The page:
How did ‘The Crown’ rekindle our love for the Queen of England?

Glitz, scandal, glamor and tears! Since 2016, The Crown richly showcasing Netflix the confusions of the life and history of Elizabeth II’s reign. During her “annus horribilis”, a quarter of a century ago, the Queen of England died after the death of Lady Diana for an insensitive woman. After seven decades of rule in the United Kingdom, the 96-year-old monarch, who became the hero of a cult series followed by 73 million households around the world, has never before become popular, with 81% opinion. in the UK, according to YouGov. And this, despite two recent crises: the interview of Prince Harry and Meghan Markle, the allegations of sexual assault against Prince Andrew.

As she celebrates her platinum jubilee this Thursday, Elizabeth II is the 3rd most acclaimed woman in the world, according to YouGov. If favorable British opinions have been in good shape since the launch of the royal saga, four seasons (six in the universe), an Emmys assassination and two royal scandals later, the Netflix series consolidates in its position as a shape of an arrow. and made him more likable. here’s how The Crown rekindled our love for the Queen of England.

Elizabeth II, undisputed television star

What prompted screenwriter Peter Morgan to make Her Majesty a television hero, after signing the screenplay for Stephen Frears ’2006 film, The Queen ? The wedding between Elisabeth II and television is not new, Stéphane Bern recalled during the conference “Royalty in series: fantasy or reality?” Which he held during the last edition of Series Mania. “Don’t forget one thing, people bought televisions to watch the coronation of Queen Elizabeth II in 1953. That was the beginning of television. “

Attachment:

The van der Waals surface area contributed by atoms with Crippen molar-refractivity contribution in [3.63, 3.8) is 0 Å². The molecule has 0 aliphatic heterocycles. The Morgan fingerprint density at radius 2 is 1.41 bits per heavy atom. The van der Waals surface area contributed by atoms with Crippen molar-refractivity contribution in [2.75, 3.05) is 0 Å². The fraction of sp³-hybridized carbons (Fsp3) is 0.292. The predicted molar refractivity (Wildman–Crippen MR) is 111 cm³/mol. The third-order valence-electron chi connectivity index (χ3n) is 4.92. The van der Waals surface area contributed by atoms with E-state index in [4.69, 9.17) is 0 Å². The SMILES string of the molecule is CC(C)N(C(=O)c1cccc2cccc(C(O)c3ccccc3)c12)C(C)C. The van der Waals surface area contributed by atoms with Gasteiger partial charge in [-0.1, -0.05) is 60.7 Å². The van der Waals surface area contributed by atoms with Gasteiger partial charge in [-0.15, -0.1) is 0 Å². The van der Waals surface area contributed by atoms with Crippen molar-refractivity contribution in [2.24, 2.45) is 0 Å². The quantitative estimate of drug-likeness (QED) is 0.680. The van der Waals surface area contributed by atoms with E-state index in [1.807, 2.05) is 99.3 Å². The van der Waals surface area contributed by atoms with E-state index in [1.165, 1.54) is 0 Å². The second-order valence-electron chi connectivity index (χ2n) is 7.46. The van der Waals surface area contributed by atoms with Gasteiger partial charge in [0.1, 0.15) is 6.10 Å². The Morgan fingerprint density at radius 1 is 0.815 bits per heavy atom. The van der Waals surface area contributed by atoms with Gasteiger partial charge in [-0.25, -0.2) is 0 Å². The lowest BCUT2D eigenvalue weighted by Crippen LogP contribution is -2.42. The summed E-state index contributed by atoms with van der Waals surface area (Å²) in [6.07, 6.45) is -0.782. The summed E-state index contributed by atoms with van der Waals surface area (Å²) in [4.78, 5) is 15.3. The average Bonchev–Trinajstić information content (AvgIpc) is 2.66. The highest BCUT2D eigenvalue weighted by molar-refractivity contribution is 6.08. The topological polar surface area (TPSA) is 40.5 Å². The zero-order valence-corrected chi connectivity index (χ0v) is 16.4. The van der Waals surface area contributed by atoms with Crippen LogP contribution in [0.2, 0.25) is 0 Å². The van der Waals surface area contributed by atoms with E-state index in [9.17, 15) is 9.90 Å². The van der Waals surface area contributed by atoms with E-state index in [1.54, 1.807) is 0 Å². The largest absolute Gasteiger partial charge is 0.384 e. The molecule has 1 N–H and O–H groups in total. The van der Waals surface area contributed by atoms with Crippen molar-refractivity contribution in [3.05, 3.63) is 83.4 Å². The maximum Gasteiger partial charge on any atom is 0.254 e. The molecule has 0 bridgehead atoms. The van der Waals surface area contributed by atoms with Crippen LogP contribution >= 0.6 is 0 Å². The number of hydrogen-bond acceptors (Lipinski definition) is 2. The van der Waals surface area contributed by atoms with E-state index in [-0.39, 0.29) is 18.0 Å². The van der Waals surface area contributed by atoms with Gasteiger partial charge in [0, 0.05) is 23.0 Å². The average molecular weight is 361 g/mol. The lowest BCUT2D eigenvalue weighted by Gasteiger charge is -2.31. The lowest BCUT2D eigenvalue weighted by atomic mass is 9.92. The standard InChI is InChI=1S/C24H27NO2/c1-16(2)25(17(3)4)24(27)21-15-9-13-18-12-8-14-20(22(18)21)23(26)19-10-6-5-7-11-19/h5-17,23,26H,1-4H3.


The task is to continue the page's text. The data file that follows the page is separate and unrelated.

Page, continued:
The royal expert believed that “we must escape, dream through emblematic figures, people of flesh and blood, who are the same as us and take us to a dream-like place elsewhere”. If The Crown is an attractive series it is because “royal families are men and women like us, placed in history on a pedestal. They live the same life as us, but they are, in full light , with all the problems of fame. »

Elizabeth II, a fantasy life in “The Crown”

Since the first season, The Crown blurs the lines between reality and fiction. “Nearly seventy years of reign are spoken of The Crown, the most expensive series ever made on Netflix. Told, but also fantasized “, write Corentin Lamy, Joffrey Ricome and Pierre Trouvou, the authors of The Crown, true from false: The cult series is translated (Grund). The series takes liberties with timelines, embellishing incidents and imagining private conversations.

For Peter Morgan, the show’s creator, the goal has always been emotional authenticity. “The English take the series as a historical fact. Psychology is very good to analyze, the characters are there. On the other hand, the facts are false”, summarizes Stéphane Bern.

“Some are skeptical about the accuracy of the events, but the important thing is the honesty of the spirit of the people and institutions”, explained Robert Lacey, history consultant at The Crown, in Vogue’s 2020 columns.

Elizabeth II, the sacrificial figure in “The Crown”